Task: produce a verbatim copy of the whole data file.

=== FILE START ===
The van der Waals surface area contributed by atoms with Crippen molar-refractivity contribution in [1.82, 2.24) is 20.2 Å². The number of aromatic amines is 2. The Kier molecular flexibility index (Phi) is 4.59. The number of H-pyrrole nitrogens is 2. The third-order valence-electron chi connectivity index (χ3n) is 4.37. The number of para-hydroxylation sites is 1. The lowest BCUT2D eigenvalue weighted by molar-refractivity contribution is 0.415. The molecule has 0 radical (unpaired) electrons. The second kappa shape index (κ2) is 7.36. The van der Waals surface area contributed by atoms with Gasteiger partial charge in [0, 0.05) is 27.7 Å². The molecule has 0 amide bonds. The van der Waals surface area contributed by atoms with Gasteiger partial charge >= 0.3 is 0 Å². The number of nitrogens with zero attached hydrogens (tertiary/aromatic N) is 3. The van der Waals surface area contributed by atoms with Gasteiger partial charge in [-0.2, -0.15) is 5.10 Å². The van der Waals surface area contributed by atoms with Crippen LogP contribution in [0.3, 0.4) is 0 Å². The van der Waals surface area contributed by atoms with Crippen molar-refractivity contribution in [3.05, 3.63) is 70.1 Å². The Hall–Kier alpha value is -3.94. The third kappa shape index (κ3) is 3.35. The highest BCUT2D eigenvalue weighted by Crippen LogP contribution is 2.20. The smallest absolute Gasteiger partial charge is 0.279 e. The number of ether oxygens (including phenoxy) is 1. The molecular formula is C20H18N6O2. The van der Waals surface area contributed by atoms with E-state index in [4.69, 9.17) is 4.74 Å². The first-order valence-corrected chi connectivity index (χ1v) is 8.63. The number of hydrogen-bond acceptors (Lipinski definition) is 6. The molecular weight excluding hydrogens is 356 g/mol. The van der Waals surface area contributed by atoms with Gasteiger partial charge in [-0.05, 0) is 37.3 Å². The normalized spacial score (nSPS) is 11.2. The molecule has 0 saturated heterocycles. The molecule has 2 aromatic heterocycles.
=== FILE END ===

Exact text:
The van der Waals surface area contributed by atoms with Crippen molar-refractivity contribution in [1.82, 2.24) is 20.2 Å². The number of aromatic amines is 2. The Kier molecular flexibility index (Phi) is 4.59. The number of H-pyrrole nitrogens is 2. The third-order valence-electron chi connectivity index (χ3n) is 4.37. The number of para-hydroxylation sites is 1. The lowest BCUT2D eigenvalue weighted by molar-refractivity contribution is 0.415. The molecule has 0 radical (unpaired) electrons. The second kappa shape index (κ2) is 7.36. The van der Waals surface area contributed by atoms with Gasteiger partial charge in [0, 0.05) is 27.7 Å². The molecule has 0 amide bonds. The van der Waals surface area contributed by atoms with Gasteiger partial charge >= 0.3 is 0 Å². The number of nitrogens with zero attached hydrogens (tertiary/aromatic N) is 3. The van der Waals surface area contributed by atoms with Gasteiger partial charge in [-0.2, -0.15) is 5.10 Å². The van der Waals surface area contributed by atoms with Crippen LogP contribution in [0.3, 0.4) is 0 Å². The van der Waals surface area contributed by atoms with Crippen molar-refractivity contribution in [3.05, 3.63) is 70.1 Å². The Hall–Kier alpha value is -3.94. The third kappa shape index (κ3) is 3.35. The highest BCUT2D eigenvalue weighted by Crippen LogP contribution is 2.20. The smallest absolute Gasteiger partial charge is 0.279 e. The number of ether oxygens (including phenoxy) is 1. The molecular formula is C20H18N6O2. The van der Waals surface area contributed by atoms with E-state index in [4.69, 9.17) is 4.74 Å². The first-order valence-corrected chi connectivity index (χ1v) is 8.63. The number of hydrogen-bond acceptors (Lipinski definition) is 6. The molecular weight excluding hydrogens is 356 g/mol. The van der Waals surface area contributed by atoms with Gasteiger partial charge in [-0.05, 0) is 37.3 Å². The normalized spacial score (nSPS) is 11.2. The molecule has 0 saturated heterocycles. The molecule has 2 aromatic heterocycles.